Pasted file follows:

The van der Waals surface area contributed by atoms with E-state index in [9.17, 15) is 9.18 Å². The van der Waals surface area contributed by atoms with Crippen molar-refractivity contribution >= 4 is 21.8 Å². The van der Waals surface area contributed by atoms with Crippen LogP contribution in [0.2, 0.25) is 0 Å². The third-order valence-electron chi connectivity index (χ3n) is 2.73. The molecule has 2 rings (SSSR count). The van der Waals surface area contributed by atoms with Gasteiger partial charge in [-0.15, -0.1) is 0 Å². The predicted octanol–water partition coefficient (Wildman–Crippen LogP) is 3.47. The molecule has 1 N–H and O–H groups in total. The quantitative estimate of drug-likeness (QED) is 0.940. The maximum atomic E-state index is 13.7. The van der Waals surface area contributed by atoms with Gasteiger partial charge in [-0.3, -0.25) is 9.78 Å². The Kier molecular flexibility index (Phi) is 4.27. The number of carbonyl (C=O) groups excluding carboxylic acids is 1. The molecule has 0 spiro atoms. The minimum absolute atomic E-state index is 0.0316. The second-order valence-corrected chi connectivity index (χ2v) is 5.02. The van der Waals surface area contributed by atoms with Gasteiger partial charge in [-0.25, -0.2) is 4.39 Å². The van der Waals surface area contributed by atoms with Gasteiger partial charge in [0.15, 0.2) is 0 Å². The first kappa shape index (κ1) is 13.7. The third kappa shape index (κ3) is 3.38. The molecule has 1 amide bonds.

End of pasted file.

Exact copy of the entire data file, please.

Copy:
The van der Waals surface area contributed by atoms with E-state index in [9.17, 15) is 9.18 Å². The van der Waals surface area contributed by atoms with Crippen molar-refractivity contribution >= 4 is 21.8 Å². The van der Waals surface area contributed by atoms with Crippen LogP contribution in [0.2, 0.25) is 0 Å². The third-order valence-electron chi connectivity index (χ3n) is 2.73. The molecule has 2 rings (SSSR count). The van der Waals surface area contributed by atoms with Gasteiger partial charge in [-0.15, -0.1) is 0 Å². The predicted octanol–water partition coefficient (Wildman–Crippen LogP) is 3.47. The molecule has 1 N–H and O–H groups in total. The quantitative estimate of drug-likeness (QED) is 0.940. The maximum atomic E-state index is 13.7. The van der Waals surface area contributed by atoms with Gasteiger partial charge in [-0.3, -0.25) is 9.78 Å². The Kier molecular flexibility index (Phi) is 4.27. The number of carbonyl (C=O) groups excluding carboxylic acids is 1. The molecule has 0 spiro atoms. The minimum absolute atomic E-state index is 0.0316. The second-order valence-corrected chi connectivity index (χ2v) is 5.02. The van der Waals surface area contributed by atoms with Gasteiger partial charge in [-0.25, -0.2) is 4.39 Å². The van der Waals surface area contributed by atoms with Gasteiger partial charge in [0.15, 0.2) is 0 Å². The first kappa shape index (κ1) is 13.7. The third kappa shape index (κ3) is 3.38. The molecule has 1 amide bonds.